CNBC's Darren Rovell believes that Major League Baseball is overvaluing tickets to baseball games. In a Monday afternoon story, Rovell noted that tickets to last night's Royals-Indians game were going for less than $5 on the secondary market, thus proving MLB's pricing to be jacked up.
"If teams don't accept that, on a given night against a bad opponent,
their ticket is worth $1, then they are just denying the reality,"
Rovell wrote, adding that the Washington Nationals were selling tickets
for $1 (along with $1 hot dogs, peanuts, popcorn and parking).
In the wake of last night's 19-1 thrashing of the Kansas City Royals by
the Cleveland Indians, I doubt that anyone in Royal blue thought they got their money's worth. Sports Illustrated's Joe Posnanski wrote a story about the game
worst pitching performance ever."
Here's Rovell's take:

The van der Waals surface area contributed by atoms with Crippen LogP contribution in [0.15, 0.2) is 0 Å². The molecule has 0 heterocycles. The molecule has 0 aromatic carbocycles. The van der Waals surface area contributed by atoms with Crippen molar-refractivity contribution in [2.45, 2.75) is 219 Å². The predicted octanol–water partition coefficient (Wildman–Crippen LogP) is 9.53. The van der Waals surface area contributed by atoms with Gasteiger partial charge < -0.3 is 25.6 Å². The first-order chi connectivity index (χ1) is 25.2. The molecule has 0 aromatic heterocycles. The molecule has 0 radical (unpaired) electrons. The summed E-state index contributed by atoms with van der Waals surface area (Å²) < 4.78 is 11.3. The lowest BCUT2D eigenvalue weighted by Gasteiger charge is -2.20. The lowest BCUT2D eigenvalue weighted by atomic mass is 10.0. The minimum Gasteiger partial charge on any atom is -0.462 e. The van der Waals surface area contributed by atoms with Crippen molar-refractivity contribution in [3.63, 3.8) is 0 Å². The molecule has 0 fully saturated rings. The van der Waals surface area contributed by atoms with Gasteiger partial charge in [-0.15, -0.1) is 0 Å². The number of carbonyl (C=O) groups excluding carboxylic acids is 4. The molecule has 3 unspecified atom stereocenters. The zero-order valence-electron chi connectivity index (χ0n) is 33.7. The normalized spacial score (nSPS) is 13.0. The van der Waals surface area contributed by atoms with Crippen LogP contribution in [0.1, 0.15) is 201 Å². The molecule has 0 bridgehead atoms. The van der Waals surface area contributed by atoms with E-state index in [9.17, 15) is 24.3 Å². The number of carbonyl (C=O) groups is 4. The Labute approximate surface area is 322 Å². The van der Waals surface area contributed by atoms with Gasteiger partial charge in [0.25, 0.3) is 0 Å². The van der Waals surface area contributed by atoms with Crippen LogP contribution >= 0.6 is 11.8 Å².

It's a fine line, but in the end, I think it's the right move. You see, the truth is that there's no such thing as devaluing your product. When your product is good again, people will show up. So how about the Royals, who are 20-19, and the Indians, who are 24-13, and are at the bottom in league attendance? It's obviously not on-field performance that is keeping people from the ballpark.Royals fans probably don't want to ever hear the name Vin Mazzaro again. But his next pitching expedition might be more palatable if the tickets are only a buck. Hell, you may be able to see history made. Any objections to $1 tickets?
These teams have to work harder to make going to the game a more attractive option. Until then, they have to make like the Nationals and advertise bargain-basement prices to get butts in the seats.